Course Descriptions


Winter Quarter (W22)

Dept/Description Course No., Title  Instructor

This course will concern itself with the response to the Holocaust in the memoirs of Primo Levi and Liana Millu, and in the fiction of Giorgio Bassani. Framing their writings will be brief readings in the work of historians Liliana Picciotto Fargion, Susan Zuccotti and Michele Sarfatti.

Italy had no native tradition of anti-Semitism to compare with the French or Austrian (Action Française; Karl Lueger’s Christian Social Party).  Moreover, the Holocaust in Italy begins comparably late–in 1943 with the overthrow of Mussolini–and continues with his consent from the Republic of Salò, the largely puppet state the Germans set up for him after his rescue. The class will briefly address such historical questions as the relation between Italian Fascism and anti-Semitism, the role and responsibility of the Papacy in the eventual deportations, and, finally, the heroism of Italian individuals and even institutions (the diplomatic corps) in the face of unspeakable atrocity. In Levi and Millu we shall address more literary questions: Italian identity, for example. What did it mean to be an Italian Jew in the camps– hence Sephardic–to speak no Yiddish and not to be observant, i.e. to be both culturally and religiously ignorant? On the other hand, what did it mean for an Italian Jew to be cultured and completely assimilated to Italian life: “tutti dottori, tutti avvocati” unlike Polish, Hungarian and Russian Jews? We will study the development of the identity of the protagonist as s/he struggles to survive in the Italy of the race laws and then in the inconceivable conditions of Auschwitz.  

All readings will be in English; there will be two five-page papers and a final exam. The course counts toward the Minor in Italian.
Days: MO WE  02:00-02:50 PM


How did the West envision the Arab East and construct its own image in the process? How was the colonization of the Arab world facilitated by vision, both in the sense of ×´a way of seeing×´ and in the sense of ×´a plan for the future×´? And how do such Orientalist visions affect our world today? The term “Orientalism” was first used by the Palestinian scholar Edward Said to describe European and American prejudicial perceptions of the Arab world, which are regularly employed to rationalize colonial invasion and expropriation. We will begin this course by closely reading some of Said’s writing, as well as his interlocutors and critics, to better understand what Orientalism is, how it affects Western views of Arabs and Islam, and how it is related to such contemporary phenomena as immigration, the “war on terror” or cultural appropriation. We will then move on to examine the role of vision in colonial projects by focusing on three examples: Egypt, Algeria, and Palestine. We will read primary sources that document Orientalist visions for these lands, such as memoirs, travelogues, and personal letters. We will also engage with visual sources—photographs, art works, video games, television, and film—to better comprehend the function of visuality in Orientalism and to explore the responses of Arab artists to experiences of Orientalization. The seminar emphasizes critical thinking, reading, and writing skills. Through short writing assignments and in-class workshops, students will gradually develop independent writing projects.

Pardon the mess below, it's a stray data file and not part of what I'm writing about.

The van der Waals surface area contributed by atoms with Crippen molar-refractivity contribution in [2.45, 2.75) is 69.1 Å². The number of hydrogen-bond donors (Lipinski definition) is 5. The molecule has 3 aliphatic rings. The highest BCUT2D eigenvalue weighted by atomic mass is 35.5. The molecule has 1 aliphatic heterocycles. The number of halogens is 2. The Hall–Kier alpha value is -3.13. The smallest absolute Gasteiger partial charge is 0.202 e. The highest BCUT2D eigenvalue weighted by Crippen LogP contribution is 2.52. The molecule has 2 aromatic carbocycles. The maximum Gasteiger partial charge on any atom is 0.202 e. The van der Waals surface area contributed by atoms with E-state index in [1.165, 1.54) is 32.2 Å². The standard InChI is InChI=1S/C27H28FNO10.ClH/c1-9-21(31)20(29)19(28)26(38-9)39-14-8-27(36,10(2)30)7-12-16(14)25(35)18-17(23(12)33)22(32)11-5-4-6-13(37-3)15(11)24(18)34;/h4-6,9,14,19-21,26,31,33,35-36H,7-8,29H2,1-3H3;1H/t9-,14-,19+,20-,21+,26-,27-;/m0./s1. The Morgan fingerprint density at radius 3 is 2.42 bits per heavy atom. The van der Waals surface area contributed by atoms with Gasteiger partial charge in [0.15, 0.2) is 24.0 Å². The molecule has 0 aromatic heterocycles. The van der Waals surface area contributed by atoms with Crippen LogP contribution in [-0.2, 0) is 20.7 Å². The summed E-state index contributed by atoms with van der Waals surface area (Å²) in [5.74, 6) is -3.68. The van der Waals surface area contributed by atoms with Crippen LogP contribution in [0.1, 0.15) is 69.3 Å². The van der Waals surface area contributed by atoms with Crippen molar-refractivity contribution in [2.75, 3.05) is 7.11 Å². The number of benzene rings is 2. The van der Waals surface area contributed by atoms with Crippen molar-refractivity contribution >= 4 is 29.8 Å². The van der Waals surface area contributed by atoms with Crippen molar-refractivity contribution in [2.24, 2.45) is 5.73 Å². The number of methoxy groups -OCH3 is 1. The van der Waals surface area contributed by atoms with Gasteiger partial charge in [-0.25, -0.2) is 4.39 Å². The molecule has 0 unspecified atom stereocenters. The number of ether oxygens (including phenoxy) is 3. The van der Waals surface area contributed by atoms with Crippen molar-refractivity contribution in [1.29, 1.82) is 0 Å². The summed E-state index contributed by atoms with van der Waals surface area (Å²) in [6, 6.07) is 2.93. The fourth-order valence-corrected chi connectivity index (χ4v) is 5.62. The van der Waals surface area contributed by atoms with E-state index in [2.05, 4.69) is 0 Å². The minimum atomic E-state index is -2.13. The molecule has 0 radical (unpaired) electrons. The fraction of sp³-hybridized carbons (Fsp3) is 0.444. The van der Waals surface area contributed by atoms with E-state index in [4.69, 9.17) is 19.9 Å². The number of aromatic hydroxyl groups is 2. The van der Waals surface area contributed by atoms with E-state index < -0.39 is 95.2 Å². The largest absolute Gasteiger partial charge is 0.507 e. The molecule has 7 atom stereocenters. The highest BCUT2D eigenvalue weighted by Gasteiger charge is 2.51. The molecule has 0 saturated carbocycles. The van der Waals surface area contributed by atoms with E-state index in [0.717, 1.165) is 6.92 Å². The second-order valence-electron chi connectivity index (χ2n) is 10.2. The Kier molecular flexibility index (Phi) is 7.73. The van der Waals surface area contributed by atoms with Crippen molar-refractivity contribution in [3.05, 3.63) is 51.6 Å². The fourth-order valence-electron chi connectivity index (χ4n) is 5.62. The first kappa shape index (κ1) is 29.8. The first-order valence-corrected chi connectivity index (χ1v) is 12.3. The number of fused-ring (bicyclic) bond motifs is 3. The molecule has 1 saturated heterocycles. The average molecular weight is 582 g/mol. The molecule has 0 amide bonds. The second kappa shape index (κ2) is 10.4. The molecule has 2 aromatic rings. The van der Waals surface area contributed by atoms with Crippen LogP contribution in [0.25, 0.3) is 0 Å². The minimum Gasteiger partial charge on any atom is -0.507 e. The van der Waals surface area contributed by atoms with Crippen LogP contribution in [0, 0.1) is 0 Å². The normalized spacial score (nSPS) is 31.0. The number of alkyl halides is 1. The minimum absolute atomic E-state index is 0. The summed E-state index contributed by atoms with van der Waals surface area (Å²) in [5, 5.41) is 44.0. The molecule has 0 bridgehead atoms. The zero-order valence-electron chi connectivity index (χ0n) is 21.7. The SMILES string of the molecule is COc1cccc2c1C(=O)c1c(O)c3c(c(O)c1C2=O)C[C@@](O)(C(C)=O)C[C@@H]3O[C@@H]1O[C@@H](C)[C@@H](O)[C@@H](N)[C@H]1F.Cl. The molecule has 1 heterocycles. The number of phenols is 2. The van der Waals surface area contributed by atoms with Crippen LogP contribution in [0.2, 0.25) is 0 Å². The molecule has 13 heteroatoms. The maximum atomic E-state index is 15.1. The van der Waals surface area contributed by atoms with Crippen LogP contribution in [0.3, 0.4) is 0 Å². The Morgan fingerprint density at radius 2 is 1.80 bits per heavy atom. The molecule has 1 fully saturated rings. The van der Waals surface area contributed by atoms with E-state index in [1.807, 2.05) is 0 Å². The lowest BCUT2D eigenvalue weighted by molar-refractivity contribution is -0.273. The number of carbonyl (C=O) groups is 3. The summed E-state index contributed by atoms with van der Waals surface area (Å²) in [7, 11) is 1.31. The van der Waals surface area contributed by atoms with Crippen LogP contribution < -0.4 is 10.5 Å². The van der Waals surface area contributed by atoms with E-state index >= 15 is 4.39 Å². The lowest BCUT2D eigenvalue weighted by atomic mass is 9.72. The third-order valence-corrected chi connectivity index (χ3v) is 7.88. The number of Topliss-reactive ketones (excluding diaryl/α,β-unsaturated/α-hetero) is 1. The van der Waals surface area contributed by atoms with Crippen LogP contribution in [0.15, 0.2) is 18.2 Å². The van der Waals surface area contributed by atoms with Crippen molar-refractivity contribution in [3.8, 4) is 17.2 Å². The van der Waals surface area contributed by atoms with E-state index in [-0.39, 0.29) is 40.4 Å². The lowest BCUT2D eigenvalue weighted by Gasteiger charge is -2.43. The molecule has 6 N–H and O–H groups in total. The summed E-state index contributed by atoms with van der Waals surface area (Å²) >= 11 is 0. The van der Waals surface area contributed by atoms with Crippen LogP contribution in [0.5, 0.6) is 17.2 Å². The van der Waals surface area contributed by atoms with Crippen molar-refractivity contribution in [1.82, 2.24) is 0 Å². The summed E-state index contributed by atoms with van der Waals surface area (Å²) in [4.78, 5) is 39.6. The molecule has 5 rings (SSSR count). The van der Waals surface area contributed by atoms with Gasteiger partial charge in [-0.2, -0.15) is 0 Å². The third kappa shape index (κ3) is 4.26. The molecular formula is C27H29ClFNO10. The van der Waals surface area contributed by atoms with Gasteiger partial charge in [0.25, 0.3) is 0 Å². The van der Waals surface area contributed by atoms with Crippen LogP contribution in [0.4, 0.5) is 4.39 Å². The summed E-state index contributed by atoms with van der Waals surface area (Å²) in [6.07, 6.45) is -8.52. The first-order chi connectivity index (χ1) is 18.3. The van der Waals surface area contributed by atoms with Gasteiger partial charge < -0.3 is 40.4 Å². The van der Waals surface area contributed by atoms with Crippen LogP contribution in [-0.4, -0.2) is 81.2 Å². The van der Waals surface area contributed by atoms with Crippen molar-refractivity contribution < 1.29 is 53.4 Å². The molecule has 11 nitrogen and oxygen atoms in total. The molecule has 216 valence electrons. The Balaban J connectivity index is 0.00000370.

Days: TU TH  09:30-10:50 AM


Taking a broad definition of texts, this course tours more than two thousand years of history in ten episodes. Each week, through the thorough examination of a key primary text, the course will explore an element of Judaism and Jewish history. Throughout the entire course, attention will be paid closely to both the substance of the course – they key texts and their contexts – as well as to the historical thinking and interpretation skills the class seeks to cultivate. Finally, many classes will have a guest lecturer who is an expert on that particular text or period of exploration.

Each class will be divided into a short lecture, an interpretive workshop, a discussion (which, ideally, will be an extension of the one begun on the online forum), and a guest lecture or AMA. 

(IV and VIII )
Days: FR  09:00-11:50 AM

Courses Offered by the Jewish Studies Minor or other Schools at UCI

Winter Quarter (W22)

Dept Course No., Title   Instructor